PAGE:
Conference Committee Strikes Jury Trial Protection From NDAA

By:  Joe Wolverton, II, J.D.
12/21/2012
       
Conference Committee Strikes Jury Trial Protection From NDAA

At a press conference held Thursday afternoon, four of the leaders of the House and Senate Armed Services Committees announced the completion of the compromise version of the National Defense Authorization Act (NDAA) for Fiscal Year 2013.

One controversial portion of the NDAA bill passed by the Senate on December 4 didn’t make the cut, however, after the conference committee’s negotiations: the Feinstein-Lee Amendment (passed by the Senate 67-29) — which its authors said would have protected American citizens from indefinite detention.

On December 18, the House and Senate Armed Services Committees completed their conference report on the National Defense Authorization Act (NDAA) for Fiscal Year 2013.

At a press conference held Thursday afternoon, four of the leaders of those committees announced the completion of the compromise version of the bill and pointed out some highlights of the revised bicameral measure.

“The conference report on the National Defense Authorization Act for Fiscal Year 2013, which was adopted today by the conference committee, provides well-deserved support for the men and women of the armed forces and their families and provides them with the means to accomplish their missions,” announced Senator Carl Levin (D-Mich.).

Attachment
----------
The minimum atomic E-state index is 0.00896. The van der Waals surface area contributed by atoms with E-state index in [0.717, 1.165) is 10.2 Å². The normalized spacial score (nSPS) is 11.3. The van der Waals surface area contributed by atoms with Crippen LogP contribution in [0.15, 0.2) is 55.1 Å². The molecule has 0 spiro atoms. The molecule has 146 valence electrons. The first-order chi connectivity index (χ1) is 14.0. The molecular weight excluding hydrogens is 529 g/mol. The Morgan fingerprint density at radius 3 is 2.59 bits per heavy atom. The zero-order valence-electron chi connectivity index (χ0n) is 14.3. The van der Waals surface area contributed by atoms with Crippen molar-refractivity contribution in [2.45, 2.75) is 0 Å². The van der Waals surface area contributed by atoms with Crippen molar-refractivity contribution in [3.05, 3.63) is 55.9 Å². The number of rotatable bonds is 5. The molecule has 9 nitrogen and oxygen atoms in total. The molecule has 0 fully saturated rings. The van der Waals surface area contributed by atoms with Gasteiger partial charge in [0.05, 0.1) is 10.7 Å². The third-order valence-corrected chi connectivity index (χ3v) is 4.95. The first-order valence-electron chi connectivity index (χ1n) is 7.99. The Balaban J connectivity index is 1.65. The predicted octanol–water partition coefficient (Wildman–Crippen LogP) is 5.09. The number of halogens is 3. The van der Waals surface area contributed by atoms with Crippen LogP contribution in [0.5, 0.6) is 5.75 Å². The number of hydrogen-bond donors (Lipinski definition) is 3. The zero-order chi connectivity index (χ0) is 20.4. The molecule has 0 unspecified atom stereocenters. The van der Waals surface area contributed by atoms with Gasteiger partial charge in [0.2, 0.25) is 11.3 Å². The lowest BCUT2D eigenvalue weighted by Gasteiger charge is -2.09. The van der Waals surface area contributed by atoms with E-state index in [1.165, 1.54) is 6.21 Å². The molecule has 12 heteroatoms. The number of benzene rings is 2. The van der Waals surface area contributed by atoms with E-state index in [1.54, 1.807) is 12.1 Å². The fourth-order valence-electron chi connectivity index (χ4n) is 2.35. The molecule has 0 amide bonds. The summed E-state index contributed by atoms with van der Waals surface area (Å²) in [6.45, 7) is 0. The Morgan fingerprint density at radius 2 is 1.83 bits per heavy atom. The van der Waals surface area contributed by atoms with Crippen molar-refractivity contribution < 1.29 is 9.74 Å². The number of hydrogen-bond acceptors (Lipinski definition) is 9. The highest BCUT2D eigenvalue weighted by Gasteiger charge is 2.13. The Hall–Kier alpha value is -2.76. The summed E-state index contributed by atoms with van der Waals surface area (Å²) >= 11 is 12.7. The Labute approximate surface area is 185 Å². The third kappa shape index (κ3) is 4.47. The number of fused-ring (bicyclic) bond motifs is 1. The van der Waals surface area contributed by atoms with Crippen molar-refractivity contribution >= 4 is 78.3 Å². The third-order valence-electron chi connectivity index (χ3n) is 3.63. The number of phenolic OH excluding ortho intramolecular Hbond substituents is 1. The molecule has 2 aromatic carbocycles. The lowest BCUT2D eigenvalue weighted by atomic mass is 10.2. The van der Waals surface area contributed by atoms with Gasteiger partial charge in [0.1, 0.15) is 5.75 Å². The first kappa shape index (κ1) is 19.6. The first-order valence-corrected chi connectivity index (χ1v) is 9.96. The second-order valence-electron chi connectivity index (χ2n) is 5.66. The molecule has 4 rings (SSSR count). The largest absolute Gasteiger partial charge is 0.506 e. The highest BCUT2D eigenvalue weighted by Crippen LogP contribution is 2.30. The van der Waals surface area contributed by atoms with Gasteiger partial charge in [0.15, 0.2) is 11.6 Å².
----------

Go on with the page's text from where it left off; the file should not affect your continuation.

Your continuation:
One controversial portion of the NDAA bill passed by the Senate on December 4 didn’t make the cut, however, after the conference committee’s negotiations.

The Feinstein-Lee Amendment, which protects Americans from indefinite detention (passed by the Senate 67-29), was stripped from the conference report, not surprising given that inveterate warmonger Senator John McCain (R-Ariz.) led the group drafting the compromise version of the bill that will be presented to both houses for their approval this week.

The relationship between McCain’s influence and the exclusion of the Feinstein-Lee Amendment from the conference report was not lost on Senator Rand Paul (R-Ky.), a chief cosponsor of the Feinstein-Lee Amendment.

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